Russia: Opposition Leader Alexey Navalny Sentenced to an Additional 19 Years in Jail

On 4 August 2023, imprisoned Russian opposition leader Alexey Navalny was sentenced to an additional 19 years in jail on charges of extremism, which he views as an attempt to stifle his voice. This is his fifth criminal conviction, with the longest sentence among the three he has received so far. Currently serving a nine-year term for fraud and contempt of court, Navalny was also sentenced to 2.5 years in prison in 2021 for parole violation. The closed-door trial took place in the same colony where he is imprisoned. Amnesty International’s Marie Struthers criticized the verdict as a “sinister act of political vengeance,” indicative of broader state oppression intensified since Russia’s Ukraine involvement. Held at the IK-6 penal colony in Melekhovo, about 235 km from Moscow, the trial encompassed six charges including inciting and financing extremist activities and forming an extremist organization.


Pakistan: Former Prime Minister Imran Khan Arrested and Sentenced to Prison

On 5 August 2023, Pakistan’s ex-Prime Minister Imran Khan was arrested in Lahore following a court ruling that sentenced him to three years in prison for illegally selling state gifts acquired during his 2018-2022 tenure. The gifts, worth over 140 million Pakistani rupees (USD 497 500), were obtained during official foreign visits. The judge emphasised Khan’s deliberate concealment of benefits gained from the national treasury. In addition to the imprisonment, Khan is also subject to a fine of 100 000 rupees (USD 355). Failing to pay the fine could potentially result in a six-month extension of his time in jail. Khan’s lawyer disclosed that he was arrested at his Lahore residence. In a pre-arrest video on social media, Khan urged supporters to protest, framing his struggle as one for the nation’s future. The three-year prison sentence could see Khan being barred from politics as the law says people with a criminal conviction cannot hold or run for public office.



UN: Secretary General Condemns Pakistani Suicide Bombing 

On 31 July 2023, UN Secretary-General António Guterres strongly condemned the suicide bombing that happened on 30 July 2023 at a political rally in northwest Pakistan and resulted in at least 54 fatalities and 83 injuries. The attack occurred in Bajaur district, Khyber Pakhtunkhwa province, and the Islamic State claimed responsibility. Guterres expressed heartfelt condolences to the victims’ families and wished a prompt recovery to the wounded. He urged Pakistani authorities to bring the perpetrators to justice and denounced all acts of terrorism and deliberate attacks on civilians. The UN Office in Pakistan also condemned the attack, expressing condolences to the victims’ families.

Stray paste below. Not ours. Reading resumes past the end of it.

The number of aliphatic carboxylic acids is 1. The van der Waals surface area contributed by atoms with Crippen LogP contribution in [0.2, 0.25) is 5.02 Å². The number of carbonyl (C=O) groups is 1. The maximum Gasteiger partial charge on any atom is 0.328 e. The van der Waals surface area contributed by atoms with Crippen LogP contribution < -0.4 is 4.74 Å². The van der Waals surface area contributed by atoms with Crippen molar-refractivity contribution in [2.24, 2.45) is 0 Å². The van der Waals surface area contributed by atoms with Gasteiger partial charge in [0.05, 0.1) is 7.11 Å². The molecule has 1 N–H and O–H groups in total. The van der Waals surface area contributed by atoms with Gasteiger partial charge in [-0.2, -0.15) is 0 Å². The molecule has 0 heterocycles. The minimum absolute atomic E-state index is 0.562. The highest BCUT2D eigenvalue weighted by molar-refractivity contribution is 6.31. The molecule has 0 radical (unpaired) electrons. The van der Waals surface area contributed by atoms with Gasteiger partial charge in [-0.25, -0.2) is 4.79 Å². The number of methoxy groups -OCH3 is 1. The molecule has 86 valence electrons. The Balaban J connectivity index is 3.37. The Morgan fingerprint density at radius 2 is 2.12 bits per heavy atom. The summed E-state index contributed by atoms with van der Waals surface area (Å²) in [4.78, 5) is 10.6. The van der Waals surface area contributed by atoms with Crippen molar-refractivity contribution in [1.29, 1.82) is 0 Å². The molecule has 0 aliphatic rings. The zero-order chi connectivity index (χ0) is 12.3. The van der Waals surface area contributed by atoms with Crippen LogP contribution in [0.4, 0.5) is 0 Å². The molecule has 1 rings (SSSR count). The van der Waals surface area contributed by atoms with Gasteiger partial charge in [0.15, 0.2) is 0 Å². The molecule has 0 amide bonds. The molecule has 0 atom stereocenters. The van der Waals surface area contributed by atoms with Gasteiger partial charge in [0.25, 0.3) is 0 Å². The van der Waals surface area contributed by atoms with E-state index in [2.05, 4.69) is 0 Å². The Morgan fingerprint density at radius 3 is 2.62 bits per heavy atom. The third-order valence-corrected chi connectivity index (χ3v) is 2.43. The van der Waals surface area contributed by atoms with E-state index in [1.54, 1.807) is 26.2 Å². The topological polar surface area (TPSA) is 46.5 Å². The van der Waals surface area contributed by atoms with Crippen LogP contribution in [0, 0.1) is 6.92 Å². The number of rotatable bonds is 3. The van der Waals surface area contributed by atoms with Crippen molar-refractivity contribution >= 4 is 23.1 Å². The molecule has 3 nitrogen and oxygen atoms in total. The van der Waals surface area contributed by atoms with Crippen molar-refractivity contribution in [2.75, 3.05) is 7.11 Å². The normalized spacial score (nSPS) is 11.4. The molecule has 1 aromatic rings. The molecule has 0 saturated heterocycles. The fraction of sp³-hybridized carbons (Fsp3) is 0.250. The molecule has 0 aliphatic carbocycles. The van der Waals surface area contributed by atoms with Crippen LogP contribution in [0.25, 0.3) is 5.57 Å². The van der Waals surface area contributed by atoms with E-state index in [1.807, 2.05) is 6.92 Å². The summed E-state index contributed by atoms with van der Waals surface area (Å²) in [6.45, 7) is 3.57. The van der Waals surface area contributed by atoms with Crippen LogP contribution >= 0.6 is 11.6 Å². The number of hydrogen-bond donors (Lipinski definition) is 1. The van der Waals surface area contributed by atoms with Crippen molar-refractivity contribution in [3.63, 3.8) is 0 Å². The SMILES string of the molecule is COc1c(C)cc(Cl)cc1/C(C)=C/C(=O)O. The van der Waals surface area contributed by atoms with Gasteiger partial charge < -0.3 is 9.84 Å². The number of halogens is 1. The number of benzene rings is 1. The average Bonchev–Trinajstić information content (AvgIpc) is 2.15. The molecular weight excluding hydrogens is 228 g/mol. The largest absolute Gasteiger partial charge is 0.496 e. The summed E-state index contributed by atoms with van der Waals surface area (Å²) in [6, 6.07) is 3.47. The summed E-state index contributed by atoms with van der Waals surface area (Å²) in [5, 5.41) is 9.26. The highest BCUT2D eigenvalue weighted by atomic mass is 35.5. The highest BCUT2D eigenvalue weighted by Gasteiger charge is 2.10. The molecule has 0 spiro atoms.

Lebanon: Deadly Clashes in Palestinian Refugee Camp Kills Nine People

On 31 July 2023, officials stated that three days of intense fighting between rival armed Palestinian groups within the Ein el-Hilweh refugee camp in Lebanon had killed nine people and injured dozens. The camp, housing 55 000 Palestinian refugees, is near the southern port city of Sidon. Despite attempts by Lebanese and Palestinian officials to negotiate a ceasefire, the clashes continue and the situation has become dire, with a potential humanitarian crisis looming. Some families have managed to escape, but many remain trapped due to the danger. The United Nations agency for Palestinian refugees has suspended its aid operations in the camp. The violence began when an unknown gunman tried to kill a member of an armed group, but instead killed his companion. Retaliatory shootings escalated the conflict, leading to the current situation. Ein el-Hilweh is one of 12 camps established in Lebanon for Palestinian refugees in 1948. Palestinians in Lebanon have limited rights, facing poverty and restricted access to work and property ownership. The recurring tension in the camp highlights the ongoing impact of the Arab-Israeli conflict and emphasises the need for a resolution to the Palestine-Israel conflict to alleviate these tensions and create lasting peace.